Stephanie notes Austrade is already beginning to reap the benefits of the drive to greater female representation with last year’s Senior Trade Commissioner round producing five successful female applicants out of seven, and the most recent round of Trade Commissioners producing 13 women out of 25 roles.

Currently, 59 percent of Austrade staff are women.

The percentage of women in SES roles has increased substantially since 2015, from 34 percent to 44 percent by January 2020. The number of women in more junior management roles has also increased since 2015, up 5 percent to 54 percent.

Stephanie is loving the role, and while the travel demands are considerable, she is somehow fitting in activities that are singularly Canberran—riding her bike to work, paddling on the lake, hiking all the local hikes.

Having completed her PhD at the Australian National University, Stephanie admits being less than enthused by the prospect of relocating to Canberra—the university town she had known only in the 1980s.

But she has experienced a new Canberra and now intends to retire here. Not before she brings a new inclusive energy to the vital trade portfolio.

“At this point in my career, I feel this job gives me the authority to do the things I believe are important. And something that is hugely important to me is the diversity and inclusion strategy….When people of every gender, sexual orientation and race can stand up and really be proud of who they are and lead others in the organisation, that’s when you can feel satisfied, because as a CEO you have your hands on the lever and you can make these changes.”

Gender diversity in particular is a no-brainer for Stephanie, who sees women as having a natural affinity for trade negotiations.

“Trade has traditionally been dominated by men—partly because it was business oriented and also a dispersed network operating overseas which meant that the male culture stayed with Austrade longer than in any other parts of the public sector.”

But women have many of the requisite skills required for spruiking their country’s bests interests in the diplomatic mazes overseas.

“Women are very good communicators, they are empathetic, very good networkers and multitaskers. When you think of having to juggle the number of different exporters who are coming to the market from different industries, and to join the dots to ensure no opportunity is missed, I think women have the emotional intelligence to achieve this. I truly believe they are suited to trade.”

Certainly, when Anna Lin, New South Wales State Director of Austrade and a former TC in the Middle East and China, arrived in the international backwaters which was Mongolia 10 years ago, she honed an inner resourcefulness which stays with her to this day.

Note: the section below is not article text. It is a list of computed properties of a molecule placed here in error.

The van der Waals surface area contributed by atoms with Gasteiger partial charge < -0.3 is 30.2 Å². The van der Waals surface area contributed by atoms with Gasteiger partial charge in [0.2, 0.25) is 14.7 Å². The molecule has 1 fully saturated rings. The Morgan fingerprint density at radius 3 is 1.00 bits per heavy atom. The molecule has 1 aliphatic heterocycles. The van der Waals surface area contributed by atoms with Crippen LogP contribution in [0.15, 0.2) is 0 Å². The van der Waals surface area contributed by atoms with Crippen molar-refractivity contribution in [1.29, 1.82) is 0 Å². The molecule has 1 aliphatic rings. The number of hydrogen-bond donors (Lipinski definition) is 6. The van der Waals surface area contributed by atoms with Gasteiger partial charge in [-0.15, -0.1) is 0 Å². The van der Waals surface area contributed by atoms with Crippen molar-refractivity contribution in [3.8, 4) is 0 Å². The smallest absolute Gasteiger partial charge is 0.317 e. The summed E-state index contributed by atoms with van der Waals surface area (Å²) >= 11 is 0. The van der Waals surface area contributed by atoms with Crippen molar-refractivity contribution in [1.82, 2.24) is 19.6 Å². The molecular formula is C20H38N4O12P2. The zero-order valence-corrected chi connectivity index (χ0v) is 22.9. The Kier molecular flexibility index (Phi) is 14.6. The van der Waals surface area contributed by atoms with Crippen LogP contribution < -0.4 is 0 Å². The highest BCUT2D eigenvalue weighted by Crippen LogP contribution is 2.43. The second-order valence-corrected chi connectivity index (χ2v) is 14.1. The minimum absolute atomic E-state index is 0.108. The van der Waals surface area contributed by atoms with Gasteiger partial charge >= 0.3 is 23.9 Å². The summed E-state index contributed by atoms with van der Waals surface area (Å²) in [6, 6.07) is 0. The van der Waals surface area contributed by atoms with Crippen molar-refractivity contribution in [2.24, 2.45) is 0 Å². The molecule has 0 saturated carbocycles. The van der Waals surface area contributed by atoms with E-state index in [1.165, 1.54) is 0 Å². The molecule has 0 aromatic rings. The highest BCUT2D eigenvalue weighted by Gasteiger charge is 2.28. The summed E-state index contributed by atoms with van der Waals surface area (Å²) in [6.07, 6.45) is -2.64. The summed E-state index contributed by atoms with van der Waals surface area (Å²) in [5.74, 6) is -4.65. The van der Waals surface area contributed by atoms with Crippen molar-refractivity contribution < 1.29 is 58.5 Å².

Surviving the minus 40-degree temps, she would strategically park herself at Millie’s Café—a “microcosm of the international development community, where I met someone from the International Monetary Fund, which eventually led to the Swiss agency funding an enterprise project with our organisation. My main lesson from Mongolia? Be resourceful and stay the course”.

Nicola Watkinson, the General Manager for the Americas, based in New York, has worked across Europe, South Asia and the Americas.

Taking a leaf out of former Foreign Minister Julie Bishop’s book, she now arranges to meet a group of business women on every trip she does around her region.

“One of my joys is working with the next wave of women taking on the world. Young and old, from diverse backgrounds and experiences, I see women increasingly taking their rightful place in global business…We are now tackling global challenges without leaving half our team on the bench,” she says.

“But it did remind me of the letter from A R Tayson when I discovered that a major business club in Lima is still ‘men only’ with women permitted under escort and until recently required to wear a skirt. We have agreed to refuse invitations held at this venue, and focus on those business people who are inclusive.”

Stephanie cannot help but smile when she speaks of the recent export awards handed out at Parliament and how they would have been viewed by A.R. Tayson and his ilk.

Winner of the 2019 Sustainability Award was Modibodi—a Sydney-based company that is producing pioneering period undies made from tech-savvy fabrics like bamboo, merino wool and microfibre.

The company has 150,000 customers worldwide, has sold over one million garments and plans to launch a men’s underwear range. Founder Kristy Chong estimates Modibodi products will stop two billion disposables being used over the next 50 years, resulting in almost 170 tonnes less waste.

It is the ingenuity and grit of companies such as Modibodi that Stephanie believes is propelling Australia’s economic advancement relative to other countries.

“We forget we are a tiny island, really off in the Pacific…Other economies—countries in Latin America such as Chile, Brazil—they look at us and compare economies and they say ‘how did you do that? What is it that you do differently?’”

Modibodi is only one of many clever companies creating new markets here and overseas with the export awards recognising dozens more.

But Stephanie pauses a moment to consider how one Mr A.R. Tayson would feel about a menstruation product being held up in the trade spotlight as a symbol of Australian manufacturing savvy.

“Well one can only imagine what Mr Tayson would have thought. He would have wanted to crawl under the table, I believe. He would have been very afraid. It is an indication of just how much has changed since his time.”


This article originally appeared in Magazine: Time (AW2020), available to read free online.

Read it here.